# If $f:\mathbb{R}\to[0, \infty)$ (uniformly) continuous and $f \in L^1$, then $\lim_{x\to\pm\infty}f(x)=0$?

I'm learning about measure theory and need help with the following questions:

True or False (justify):

$(1)$ If $f:\mathbb{R}\to[0, \infty)$ measurable and $f \in L^1$, then $\lim_{x\to\pm\infty}f(x)=0$.

$(2)$ If $f:\mathbb{R}\to[0, \infty)$ continuous and $f \in L^1$, then $\lim_{x\to\pm\infty}f(x)=0$.

$(3)$ If $f:\mathbb{R}\to[0, \infty)$ uniformly continuous and $f \in L^1$, then $\lim_{x\to\pm\infty}f(x)=0$.

Since I'm having some difficulties for $(2)$ and $(3)$ I'm going to show my work for $(1)$.

My work for $(1)$:

The proposition is false. We consider the characteristic function of the rationals, that is the function $f:\mathbb{R}\to\mathbb{R}$ with

$$f(x)=\chi_{\mathbb{Q}}(x) = \begin{cases} 1 &\text{if x\in\mathbb{Q}} \\ 0& \text{if x\notin\mathbb{Q}} \end{cases}.$$

The characteristic function of the rationals is measurable. It is equal to zero almost everywhere. Therefore the function $f$ is integrable and and $\int f = 0$. However $\lim_{x\to\pm\infty}f(x)$ does not exist.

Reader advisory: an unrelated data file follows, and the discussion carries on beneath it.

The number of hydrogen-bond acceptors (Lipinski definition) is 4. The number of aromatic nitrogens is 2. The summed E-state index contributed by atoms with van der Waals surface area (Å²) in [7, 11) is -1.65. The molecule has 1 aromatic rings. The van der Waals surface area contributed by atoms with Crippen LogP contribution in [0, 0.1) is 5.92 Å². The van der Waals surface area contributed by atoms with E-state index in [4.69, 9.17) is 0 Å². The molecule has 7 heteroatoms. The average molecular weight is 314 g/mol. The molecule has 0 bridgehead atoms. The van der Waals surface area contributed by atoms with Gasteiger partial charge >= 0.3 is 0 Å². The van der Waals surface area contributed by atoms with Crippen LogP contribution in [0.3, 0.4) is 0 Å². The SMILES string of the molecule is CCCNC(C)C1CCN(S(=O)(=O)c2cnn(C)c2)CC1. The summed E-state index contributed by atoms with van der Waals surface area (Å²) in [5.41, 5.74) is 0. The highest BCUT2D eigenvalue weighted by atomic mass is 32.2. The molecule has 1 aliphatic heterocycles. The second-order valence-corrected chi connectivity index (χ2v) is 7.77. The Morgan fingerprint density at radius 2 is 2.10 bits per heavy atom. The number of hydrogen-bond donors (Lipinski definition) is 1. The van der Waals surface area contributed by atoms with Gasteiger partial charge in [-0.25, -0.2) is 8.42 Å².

Edit: Considering the great answer of Umberto P., here's my complete answer for $(2)$:

The proposition is false. We start with the constant zero function. On the interval $[1, 3]$ we raise the graph as a triangle with a top at the point $(2, 1)$. The area under the first triangle, say $A_1$, is equal to $1$. From the point $(0, 3)$ we move one unit to the right on the real axis. On the interval $[4, 4.5]$ we raise again the graph as a triangle with a top at the point $(4.25, 1)$. The area under the second triangle $A_2$ is equal to $1/4$. We repeat this process indefinitely for triangles of height $1$. The resulting function is continuous, non-negative and therefore integrable. Moreover

$$A_1=1, A_2=\frac{1}{4}, A_3=\frac{1}{9}, A_4=\frac{1}{16}, \ldots \implies \int f = \sum_{n=1}^{\infty}\frac{1}{n^2}=\frac{\pi^2}{6}.$$

We see that the function integrates to $\frac{\pi^2}{6}$ but the graph has infinitely many bumps of height $1$. So the limit of $f$ does not exist.

On the other hand (3) is true. If the limit failed to exist or is nonzero, there is an $\epsilon > 0$ with the property that for any $x_0$ there is $x > x_0$ with $|f(x)| > \epsilon$. Since $f$ is uniformly continuous there is a $\delta > 0$ with the property that $|x-y| < \delta$ and $|f(x)| > \epsilon$ implies $|f(y)| > \epsilon/2$.
You can use this fact to find infinitely many disjoint intervals of length $2\delta$ on which $|f|$ exceeds $\epsilon/2$. This can be shown to contradict integrability.